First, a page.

On the N1 National Highway leading south from the bridge named for mining magnate Alfred Beit to South Africa's industrial heartland around Johannesburg, police checkpoints intercept Zimbabweans who have evaded the first sweeps near the border. But authorities readily admit that those they take back to Zimbabwe in the morning are probably crossing again as night returns.

By Jack Redden
at the Beit Bridge crossing, South Africa




UNHCR country pages

South Africa's Invisible People

In March 2011, UNHCR initiated a project with the South African non-governmental organization, Lawyers for Human Rights (LHR), to tackle the issue of statelessness. The specific goals of the project were to provide direct legal services to stateless people and those at risk of statelessness; to engage government on the need for legal reform to prevent and reduce statelessness; to raise awareness about stateless people and their rights; and to advocate for the ratification of the 1954 and 1961 UN conventions on statelessness.

LHR had conceived the project a year earlier after noticing that large numbers of Zimbabwean-born asylum-seekers were telling its staff that they faced problems getting jobs, studying or setting up businesses - all allowed under South African law. They told LHR that when they applied for Zimbabwean passports, necessary to access these rights, they were informed by consular officials that they were no longer recognized as Zimbabwean citizens. This effectively made them stateless.

Since the project's inception, LHR has reached more than 2,000 people who are stateless or at risk of statelessness. These people came from more than 20 different countries. It has identified numerous categories of concern in South Africa, both migrants and those born in the country.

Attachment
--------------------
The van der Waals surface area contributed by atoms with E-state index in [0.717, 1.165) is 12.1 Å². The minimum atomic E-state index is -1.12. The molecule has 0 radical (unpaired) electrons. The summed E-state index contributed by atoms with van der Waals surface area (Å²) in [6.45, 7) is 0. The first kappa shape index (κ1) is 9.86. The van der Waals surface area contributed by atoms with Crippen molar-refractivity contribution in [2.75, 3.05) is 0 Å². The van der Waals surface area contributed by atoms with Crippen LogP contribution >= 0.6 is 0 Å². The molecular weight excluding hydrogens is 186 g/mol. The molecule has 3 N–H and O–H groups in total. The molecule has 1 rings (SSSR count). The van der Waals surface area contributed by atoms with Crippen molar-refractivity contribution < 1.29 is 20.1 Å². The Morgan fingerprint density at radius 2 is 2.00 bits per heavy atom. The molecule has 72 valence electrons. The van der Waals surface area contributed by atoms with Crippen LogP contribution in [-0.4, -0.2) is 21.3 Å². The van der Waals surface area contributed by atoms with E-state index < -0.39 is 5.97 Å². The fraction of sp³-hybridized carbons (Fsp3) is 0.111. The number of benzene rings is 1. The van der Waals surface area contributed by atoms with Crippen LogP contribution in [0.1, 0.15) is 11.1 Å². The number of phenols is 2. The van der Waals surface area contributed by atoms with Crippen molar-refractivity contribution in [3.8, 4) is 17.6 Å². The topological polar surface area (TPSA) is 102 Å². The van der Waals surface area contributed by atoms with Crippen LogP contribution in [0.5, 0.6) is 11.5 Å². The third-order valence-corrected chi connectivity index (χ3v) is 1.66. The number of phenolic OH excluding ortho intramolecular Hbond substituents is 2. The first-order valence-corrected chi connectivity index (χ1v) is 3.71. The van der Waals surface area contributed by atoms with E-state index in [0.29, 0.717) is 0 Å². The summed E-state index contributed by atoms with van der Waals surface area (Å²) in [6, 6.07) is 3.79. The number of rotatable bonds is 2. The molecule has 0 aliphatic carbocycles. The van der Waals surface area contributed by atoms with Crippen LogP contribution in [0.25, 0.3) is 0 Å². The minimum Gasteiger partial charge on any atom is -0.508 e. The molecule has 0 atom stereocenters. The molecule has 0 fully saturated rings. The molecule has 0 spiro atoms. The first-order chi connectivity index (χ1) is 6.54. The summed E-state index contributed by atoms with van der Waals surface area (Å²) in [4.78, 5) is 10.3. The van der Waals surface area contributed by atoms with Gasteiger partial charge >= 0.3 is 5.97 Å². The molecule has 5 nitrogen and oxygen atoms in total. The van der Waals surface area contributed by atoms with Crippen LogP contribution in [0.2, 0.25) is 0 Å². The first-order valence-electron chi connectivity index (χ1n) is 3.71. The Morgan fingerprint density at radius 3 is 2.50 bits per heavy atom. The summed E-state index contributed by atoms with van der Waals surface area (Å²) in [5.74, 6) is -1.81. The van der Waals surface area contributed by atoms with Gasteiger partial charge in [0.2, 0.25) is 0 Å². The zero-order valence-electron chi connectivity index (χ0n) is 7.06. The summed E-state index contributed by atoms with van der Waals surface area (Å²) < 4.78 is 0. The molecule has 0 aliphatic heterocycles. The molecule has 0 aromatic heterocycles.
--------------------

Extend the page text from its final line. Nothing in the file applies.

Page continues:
The following photo set portrays some of the people who have been, or are being, helped by the project. The portraits were taken by photographer Daniel Boshoff. Some of the subjects asked that their names be changed.

South Africa's Invisible People

South Africa: Searching for Coexistence

South Africa is one of the few countries in Africa where registered refugees and asylum-seekers can legally move about freely, access social services and compete with locals for jobs.

But while these right are enshrined in law, in practice they are sometimes ignored and refugees and asylum-seekers often find themselves turned away by employers or competing with the poorest locals for the worst jobs - especially in the last few years, as millions have fled political and economic woes in countries like Zimbabwe. The global economic downturn has not helped.

Over the last decade, when times turned tough, refugees in towns and cities sometimes became the target of the frustrations of locals. In May 2008, xenophobic violence erupted in Johannesburg and quickly spread to other parts of the country, killing more than 60 people and displacing about 100,000 others.

In Atteridgeville, on the edge of the capital city of Pretoria - and site of some of the worst violence - South African and Somali traders, assisted by UNHCR, negotiated a detailed agreement to settle the original trade dispute that led to the torching of Somali-run shops. The UN refugee agency also supports work by the Nelson Mandela Foundation to counter xenophobia.

South Africa: Searching for Coexistence

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Surviving in the City: Pretoria, South Africa

Living in Pretoria as a refugee or asylum-seeker is challenging. Most either live rough on the streets or in cramped apartments in townships. There are also tensions with locals because of the perception that foreigners get a better deal than South African citizens.
Top business partners renew supportPlay video

Top business partners renew support

Executives from Manpower, Young & Rubicam, PricewaterhouseCoopers and Microsoft visit UNHCR operations in South Africa, Mozambique and Namibia.
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Zimbabweans in South Africa

While Zimbabwe's main political rivals have agreed to hold power-sharing talks, there are continued reports of instability and violence in the country. The flow of Zimbabweans seeking asylum in neigbouring South Africa is growing, rather than ebbing. The UN refugee agency reports that there are more and more women and children joining the exodus.